October 5, 2014 (JUBA) – Cases of the deadly Kala-azar disease in South Sudan hit 4,500 last week, a figure much higher than what recorded within the same period in 2013, the United Nations Office for the Coordination of Humanitarian Affairs (OCHA) said in its latest report.
Kala-azar is transmitted by bite of sand fly and kills victims within weeks if not treated. Currently, the disease reportedly has high prevalence in northern Jonglei and Southern Upper Nile regions.
The nearly 10 month-old conflict in South Sudan means those remote areas could not be easily accessed and the spread of the deadly disease continue unabated, UN agencies say.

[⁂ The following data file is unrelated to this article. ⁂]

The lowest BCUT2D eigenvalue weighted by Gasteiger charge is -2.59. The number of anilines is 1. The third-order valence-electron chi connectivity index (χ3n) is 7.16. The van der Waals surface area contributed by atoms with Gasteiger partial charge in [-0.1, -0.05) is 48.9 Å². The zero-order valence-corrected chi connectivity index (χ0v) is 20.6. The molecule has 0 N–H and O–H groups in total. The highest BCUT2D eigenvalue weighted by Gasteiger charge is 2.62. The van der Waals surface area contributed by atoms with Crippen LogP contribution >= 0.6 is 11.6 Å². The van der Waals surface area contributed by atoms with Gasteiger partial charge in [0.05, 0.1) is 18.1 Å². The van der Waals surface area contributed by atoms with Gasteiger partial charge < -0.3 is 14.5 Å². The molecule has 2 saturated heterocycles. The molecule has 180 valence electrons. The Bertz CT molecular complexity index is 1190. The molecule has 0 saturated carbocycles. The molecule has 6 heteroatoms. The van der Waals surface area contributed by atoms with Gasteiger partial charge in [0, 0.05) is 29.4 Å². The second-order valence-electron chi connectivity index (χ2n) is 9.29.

“Kala-azar outbreak continued with 4,624 cases reported (in 2014) compared to 1,614 cumulative cases in the same week in 2013,” partly reads the OCHA report.
“Partners stressed that a full response to Kala-azar requires additional health and nutrition to support treatment facitilities,” it adds, citing Lankien, Malakal, Fangak and Chuil areas as badly-hit by the disease.
OCHA, in a related development, said internally displaced persons in the country face several health risks, which need to be addressed.
Cases of malaria, acute watery diarrhea and respiratory infections are reportedly very common among the internally displaced.